Getting the measure of... Fifty Pounds Gin
What’s even better is that, when you taste it, it’s easy to believe that all of that is true, because this award-winning, triple-filtered gin is right... on the money. And you can just let that... cash flow... right into the glass. It’s literally like...
At least, it would be if banknotes tasted wonderfully smooth, with bright citrus flavours and hints of celery, eucalyptus and spice. And who’s to say they don’t? If they did, they might have also won several awards, been rated five stars by Diffords Guide and been named Gin Of The Year 2016 by Country Life.
If all of this is getting confusing, it’s because I’m not making it clear enough that I’m actually talking about Fifty Pounds Gin rather than literally £50. Sorry. If it helps, here’s a genuine explanation for the name: it stems from the 1736 Gin Act, which, in a bid to curb the out-of-control London gin trend of the time, enforced that gin retailers had to purchase an annual gin licence that cost £50, equal then to an entire year’s salary.
This 18th Century inspiration also comes through in the bottle design, which is based on the original “case gin” bottles, and in the Fifty Pound’s actual production, which uses a traditional, highly specialised distillation method to create just one thousand bottles from every batch.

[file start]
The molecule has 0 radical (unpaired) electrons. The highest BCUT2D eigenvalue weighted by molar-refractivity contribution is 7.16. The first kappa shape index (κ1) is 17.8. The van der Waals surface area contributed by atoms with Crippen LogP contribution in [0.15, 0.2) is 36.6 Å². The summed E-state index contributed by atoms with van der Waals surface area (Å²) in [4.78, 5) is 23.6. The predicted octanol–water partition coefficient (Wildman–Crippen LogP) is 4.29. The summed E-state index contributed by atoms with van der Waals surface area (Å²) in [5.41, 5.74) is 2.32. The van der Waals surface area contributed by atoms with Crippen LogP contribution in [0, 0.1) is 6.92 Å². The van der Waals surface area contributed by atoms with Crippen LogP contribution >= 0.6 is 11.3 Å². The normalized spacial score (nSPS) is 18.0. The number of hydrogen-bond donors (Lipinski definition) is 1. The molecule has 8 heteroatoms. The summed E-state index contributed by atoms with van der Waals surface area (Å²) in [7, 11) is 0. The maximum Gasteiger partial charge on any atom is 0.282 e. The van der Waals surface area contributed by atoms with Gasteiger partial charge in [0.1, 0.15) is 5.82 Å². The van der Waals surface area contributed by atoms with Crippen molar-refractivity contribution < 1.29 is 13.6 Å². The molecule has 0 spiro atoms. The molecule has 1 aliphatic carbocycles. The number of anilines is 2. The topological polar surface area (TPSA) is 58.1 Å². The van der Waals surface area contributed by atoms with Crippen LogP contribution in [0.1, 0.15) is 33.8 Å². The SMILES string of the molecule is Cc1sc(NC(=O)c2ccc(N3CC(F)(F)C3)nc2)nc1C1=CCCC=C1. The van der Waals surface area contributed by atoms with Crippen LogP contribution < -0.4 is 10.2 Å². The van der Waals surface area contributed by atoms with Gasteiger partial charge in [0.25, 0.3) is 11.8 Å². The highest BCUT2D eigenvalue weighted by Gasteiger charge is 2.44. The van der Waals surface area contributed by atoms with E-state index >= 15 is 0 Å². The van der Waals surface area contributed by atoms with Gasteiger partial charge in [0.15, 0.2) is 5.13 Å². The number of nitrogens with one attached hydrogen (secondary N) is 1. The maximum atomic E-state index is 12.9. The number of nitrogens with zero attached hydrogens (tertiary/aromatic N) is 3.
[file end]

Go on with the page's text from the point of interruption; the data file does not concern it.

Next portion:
All of this history and inspiration should form a great basis for making several concept cocktails with this incredibly smooth gin. But I mostly went for more money puns:
Pennies For Sale
1/2oz Italicus Rosolio De Bergamotto
1/4oz Dry Vermouth
1/8oz Lemon Curd Liqueur
1 dash Celery Bitters
Method: Stir all ingredients with ice, strain into a coupe glass and garnish with lemon peel.
1oz Lemon Juice
1/2oz Cucamelon Syrup
1/2oz Quince liqueur
Method: Shake all ingredients except for the Quince Liqueur with ice and strain over crushed ice. Then pour over the Quince Liqueur and garnish with fresh mint.
1.5oz Fifty Pounds Gin
3/4oz Lime Juice
1/2oz Pampelle Ruby L’Apero
1/2oz Honey Syrup
Method: Rinse your glass with Chartreuse and keep. Then shake the other ingredients with ice, discard the Chartreuse and strain the liquid in. Gamish with lime peel.
Also, I imagine only readers over the age of 50 will get that joke.
As always, it is obligatory for me to sign off by reminding you that you’ll learn far more about this gin if you just head to the Fifty Pounds website.